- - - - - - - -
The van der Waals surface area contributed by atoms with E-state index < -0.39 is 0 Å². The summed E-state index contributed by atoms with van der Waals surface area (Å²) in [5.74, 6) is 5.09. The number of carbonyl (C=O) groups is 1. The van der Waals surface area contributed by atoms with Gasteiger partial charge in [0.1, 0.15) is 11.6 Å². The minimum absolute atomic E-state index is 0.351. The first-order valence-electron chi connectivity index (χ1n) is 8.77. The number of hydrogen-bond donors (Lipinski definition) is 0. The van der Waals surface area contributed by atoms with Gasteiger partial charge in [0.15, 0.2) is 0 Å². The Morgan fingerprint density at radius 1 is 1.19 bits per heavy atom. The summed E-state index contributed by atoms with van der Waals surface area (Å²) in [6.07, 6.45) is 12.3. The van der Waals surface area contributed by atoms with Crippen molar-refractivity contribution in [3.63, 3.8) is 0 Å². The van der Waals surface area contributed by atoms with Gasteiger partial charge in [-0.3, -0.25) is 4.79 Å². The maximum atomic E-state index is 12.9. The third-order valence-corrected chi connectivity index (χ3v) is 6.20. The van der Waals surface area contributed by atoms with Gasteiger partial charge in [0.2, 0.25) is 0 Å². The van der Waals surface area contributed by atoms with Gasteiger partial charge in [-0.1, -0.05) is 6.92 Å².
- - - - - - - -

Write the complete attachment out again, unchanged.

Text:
The van der Waals surface area contributed by atoms with E-state index < -0.39 is 0 Å². The summed E-state index contributed by atoms with van der Waals surface area (Å²) in [5.74, 6) is 5.09. The number of carbonyl (C=O) groups is 1. The van der Waals surface area contributed by atoms with Gasteiger partial charge in [0.1, 0.15) is 11.6 Å². The minimum absolute atomic E-state index is 0.351. The first-order valence-electron chi connectivity index (χ1n) is 8.77. The number of hydrogen-bond donors (Lipinski definition) is 0. The van der Waals surface area contributed by atoms with Gasteiger partial charge in [0.15, 0.2) is 0 Å². The Morgan fingerprint density at radius 1 is 1.19 bits per heavy atom. The summed E-state index contributed by atoms with van der Waals surface area (Å²) in [6.07, 6.45) is 12.3. The van der Waals surface area contributed by atoms with Crippen molar-refractivity contribution in [3.63, 3.8) is 0 Å². The van der Waals surface area contributed by atoms with Gasteiger partial charge in [-0.3, -0.25) is 4.79 Å². The maximum atomic E-state index is 12.9. The third-order valence-corrected chi connectivity index (χ3v) is 6.20. The van der Waals surface area contributed by atoms with Gasteiger partial charge in [0.2, 0.25) is 0 Å². The van der Waals surface area contributed by atoms with Gasteiger partial charge in [-0.1, -0.05) is 6.92 Å².